Now that the Pilgrim Virgin has moved on, I struggle to say my daily rosary.  The day gets so busy that when evening finally comes I am so tired that I fall into bed, reach over for my beads and maybe make it past the opening prayers before sleep overtakes me.  On days when we have somewhere to go, we manage to say the rosary in the car.  Living 50 miles from anywhere does have its perks.  Sometimes my best time to say the rosary is in the evenings when I am topping off water troughs for the animals.  The rhythm of the prayers, the cool of the mountain evening and the glory of the Arizona sunset just seem to lend themselves to meditation.  Even then, frequently the boy is pestering me to play cowboy squirt guns or throw the baseball with him.  Well, we keep trying.  And we are truly blessed!

Thursday, June 2, 2011

Love Amid The Ashes

I found this book in our public library's NEW section.  Looking at the title I thought 'ick, another Harlequin or Avon romance type'.  But the cover illustration drew me in, and I picked it up and read the back, then glanced inside.  Hooked, and intrigued by our librarian's seemingly sudden propensity for Christian fiction, I checked it out at the desk. 

Set in Uz, (actual location lost, but several possibilities in Middle East) Love Amid the Ashes interlaces the Biblical stories of Job, Jacob and Esau, Joseph (of the many colored coat), the migration of the Hebrews to Egypt, and Dinah (sister of Joseph), in a very compelling way.  By the end, I was ready to reread the book of Job, and start my own investigation to see if I could pick up on the threads Mesu Andrews so skillfully weaves together from the Bible as well as other ancient texts and rabbinical tradition.

As Dinah nurses and cares for Job during his long suffering, the story of her ill fated love, betrayal by her vindictive brothers (the same ones who sold Joseph into slavery) and her subsequent rejection by her clan as "ruined" is presented.  The distinctive stories finally combine in Egypt, when it is discovered that the great vizier and "Father of the Pharoah" is none other than Joseph himself.  Job and Dinah's tale comes to a gratifying conclusion and the reader is left hungry for more. 

A little research on the internet and a look into Biblical, as well as ancient Egyptian timelines, convinced me that Ms. Andrews did, in fact, do her homework.  That yes, it is just possible that these stories which we normally take separately in the Bible and in history, could maybe have intersected with each other in this or some other way.  Which makes it all the more fascinating for me.

Love Amid the Ashes, by Mesu Andrews, (c) 2011, is available from and other booksellers.

Tuesday, May 17, 2011

Drawn to Life - Our Parish Mission

Leighton Drake original print

Where's "The Happiest Place on Earth"?  As a native SoCal gal, of course I knew the answer to that - Disneyland!  Suddenly, Leighton Drake had my attention, and our parish lenten mission became personal to me.  Having been to Dland dozens of times, not only as a child, but then with my children, I am well acquainted with the "happiness" factor of their marketing slogan.  I am also familiar with the bleeding feeling as money escapes the wallet in mass quantities for parking, entry, food and souvenirs.  Then there are the cranky children and exhausted adults.  I totally relate to Drake's disenchantment with the Enchanted Kingdom.  Based in Phoenix, Leighton Drake is an artist and youth minister, most familiar with the Disneyland dilemma.  For some reason, Walt Disney's original theme park is a coveted destination for Arizona youth groups and senior class trips.  Or maybe I'm just jaded, amusement parked-out.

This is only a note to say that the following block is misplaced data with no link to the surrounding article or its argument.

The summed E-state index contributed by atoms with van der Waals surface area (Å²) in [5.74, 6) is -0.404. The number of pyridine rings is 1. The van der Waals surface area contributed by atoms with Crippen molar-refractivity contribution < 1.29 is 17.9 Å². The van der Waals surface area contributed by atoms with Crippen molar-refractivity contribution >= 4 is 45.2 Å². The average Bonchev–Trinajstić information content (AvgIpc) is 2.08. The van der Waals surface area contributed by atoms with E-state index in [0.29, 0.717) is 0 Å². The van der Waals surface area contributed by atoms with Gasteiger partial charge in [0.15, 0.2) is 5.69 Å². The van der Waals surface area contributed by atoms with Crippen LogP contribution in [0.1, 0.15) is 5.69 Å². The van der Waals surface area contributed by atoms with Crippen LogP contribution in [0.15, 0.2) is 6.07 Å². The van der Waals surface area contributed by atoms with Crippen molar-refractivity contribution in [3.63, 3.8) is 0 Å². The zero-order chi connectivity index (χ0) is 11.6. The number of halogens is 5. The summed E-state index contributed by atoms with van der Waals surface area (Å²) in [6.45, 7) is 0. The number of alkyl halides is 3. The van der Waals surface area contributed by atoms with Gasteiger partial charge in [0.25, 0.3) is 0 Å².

After captivating us for nearly two hours with his conversion story and ongoing journey of faith, Drake, husband and father of four,  stood before his empty sketch pad, and with seemingly random strokes of a chunk of charcoal, transformed it into a passionate portrait of Christ, bloodied and crowned with thorns.  He then offered the breathtaking work at a silent auction after his talk.

My son, who has never been to Disneyland, but has discovered an interest in art, due to an art program on DVD we have been using in his homeschool, was absolutely delighted with the demonstration, and insisted upon examining the drawing in more detail.  We came away with one of the artist's prints, a gift for ds's upcoming 1st Communion/Confirmation, (the opening bid on the silent auction was waaaaaay beyond what I could even consider) and a burning desire to become "on-fire" for Christ again, and to seek out ways to keep our love for Him burning steadily.

Click on this link to learn more about Leighton Drake and his Drawn to Life Ministries.

Thursday, April 28, 2011

The Damascus Way

Tiberius, Jerusalem, Damascus, in the year 40AD.  Saul of Tarsus is hunting down followers of The Way and brutally bringing them to justice.  Julia is the pampered daughter of Jamal, a wealthy merchant, and Jacob is one of his best caravan guards.  Both are couriers of secret messages between the dispersed groups of Christians.  When Saul and his retinue of temple guards join Jamal's caravan to Damascus, Jacob and Julia risk discovery as well as their very lives to warn believers there of the impending danger.